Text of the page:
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Speeding Up E-Data Review

It’s impossible for counsel to look at every single document that’s part of a large-scale e-data review—doing so would be prohibitively costly and time-consuming. But it’s also unacceptable to blindly produce documents to the opposing party. You can safeguard clients without excessive expense by taking time at the beginning of the case to make some determinations about how to conduct the review. Try one of these four ways to speed up e-data review. Continue reading

5 Steps to Responding to a Deposition Notice

After receiving a deposition notice or subpoena, counsel should to take a careful look at the documents served and make decisions about how to proceed. To organize the process, follow these five steps. Continue reading

To Meet and Confer, You Need to Talk

If you have a “dispute concerning discovery,” the law requires that you try to resolve it informally by conferring with the opposing side. This meet-and-confer requirement can be met in person, by telephone, or by letter. But a letter or email alone generally won’t cut it; to really meet and confer, you need to talk to opposing counsel. Continue reading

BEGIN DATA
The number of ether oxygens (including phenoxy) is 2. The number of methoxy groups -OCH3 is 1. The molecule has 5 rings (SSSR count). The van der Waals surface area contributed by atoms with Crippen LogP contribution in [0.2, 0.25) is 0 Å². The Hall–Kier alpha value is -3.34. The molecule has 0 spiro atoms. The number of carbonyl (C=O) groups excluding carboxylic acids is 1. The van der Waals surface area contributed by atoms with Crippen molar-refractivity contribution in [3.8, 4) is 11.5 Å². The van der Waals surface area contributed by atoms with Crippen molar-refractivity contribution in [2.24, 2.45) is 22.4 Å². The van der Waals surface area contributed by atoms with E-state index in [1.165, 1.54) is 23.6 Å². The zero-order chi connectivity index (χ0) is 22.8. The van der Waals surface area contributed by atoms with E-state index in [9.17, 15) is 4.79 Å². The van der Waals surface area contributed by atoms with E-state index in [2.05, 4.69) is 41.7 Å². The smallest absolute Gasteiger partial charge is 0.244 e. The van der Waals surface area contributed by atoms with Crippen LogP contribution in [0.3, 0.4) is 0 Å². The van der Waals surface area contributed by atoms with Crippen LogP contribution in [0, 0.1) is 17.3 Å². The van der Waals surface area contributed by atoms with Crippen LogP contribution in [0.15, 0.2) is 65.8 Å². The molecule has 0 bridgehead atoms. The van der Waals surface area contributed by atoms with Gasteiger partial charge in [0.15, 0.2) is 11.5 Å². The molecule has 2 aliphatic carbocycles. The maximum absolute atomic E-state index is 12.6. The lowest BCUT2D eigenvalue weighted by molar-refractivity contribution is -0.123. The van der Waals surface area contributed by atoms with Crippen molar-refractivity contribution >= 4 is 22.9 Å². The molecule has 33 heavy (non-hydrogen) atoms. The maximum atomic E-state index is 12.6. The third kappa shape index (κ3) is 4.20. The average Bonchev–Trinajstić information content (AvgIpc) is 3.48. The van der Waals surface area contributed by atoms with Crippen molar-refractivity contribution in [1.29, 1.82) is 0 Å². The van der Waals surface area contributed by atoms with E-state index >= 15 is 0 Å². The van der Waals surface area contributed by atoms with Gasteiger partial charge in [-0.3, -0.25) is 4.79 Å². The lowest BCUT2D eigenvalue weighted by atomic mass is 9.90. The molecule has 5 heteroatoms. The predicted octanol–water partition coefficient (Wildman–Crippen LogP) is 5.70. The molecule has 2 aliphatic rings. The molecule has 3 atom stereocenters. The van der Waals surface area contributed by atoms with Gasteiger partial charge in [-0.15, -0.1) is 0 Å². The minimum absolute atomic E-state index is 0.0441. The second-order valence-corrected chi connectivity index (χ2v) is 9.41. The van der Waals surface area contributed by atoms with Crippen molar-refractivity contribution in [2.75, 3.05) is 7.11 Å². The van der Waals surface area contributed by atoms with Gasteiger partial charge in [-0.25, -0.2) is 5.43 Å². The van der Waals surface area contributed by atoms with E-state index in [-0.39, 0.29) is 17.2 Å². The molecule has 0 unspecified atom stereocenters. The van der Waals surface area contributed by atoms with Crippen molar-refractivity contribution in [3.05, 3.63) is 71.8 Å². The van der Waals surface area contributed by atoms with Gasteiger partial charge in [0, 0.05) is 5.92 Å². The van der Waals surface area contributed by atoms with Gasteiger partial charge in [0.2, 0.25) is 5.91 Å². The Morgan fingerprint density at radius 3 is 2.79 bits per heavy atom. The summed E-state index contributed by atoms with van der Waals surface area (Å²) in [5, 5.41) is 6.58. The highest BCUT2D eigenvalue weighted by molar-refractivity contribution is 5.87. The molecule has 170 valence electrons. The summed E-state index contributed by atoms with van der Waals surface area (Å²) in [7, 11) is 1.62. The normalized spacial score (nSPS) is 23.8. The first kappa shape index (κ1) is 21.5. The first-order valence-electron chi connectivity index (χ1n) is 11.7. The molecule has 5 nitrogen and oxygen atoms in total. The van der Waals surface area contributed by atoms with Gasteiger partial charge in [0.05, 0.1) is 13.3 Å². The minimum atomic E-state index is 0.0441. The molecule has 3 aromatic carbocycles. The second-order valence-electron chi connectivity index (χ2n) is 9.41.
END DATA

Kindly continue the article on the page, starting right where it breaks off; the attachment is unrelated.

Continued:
Are Insurance Agreements Discoverable?

The existence of insurance is often key to a lawsuit and one of the first orders of business in discovery. There are statutory provisions allowing for discovery of the existence and contents of insurance agreements—as well as limits on it. Continue reading

Before Requesting Discovery, Have a Plan to Enforce It

When starting discovery, your focus is on the specific requests you will make. But don’t forget to have a plan to enforce your discovery efforts. Continue reading

Deadlines for Motions to Compel

thinkstockphotos-471597236The timing of a motion to compel depends largely on whether responses have been served. Here’s a review of the timing in common situations and a handy chart with the time limits. Continue reading

Who May Attend a Deposition?

thinkstockphotos-155804580Generally, depositions are a fairly intimate gathering with only the necessary attendees. But what do you do if you’re surprised by an unwelcome person who insists on being present? Continue reading

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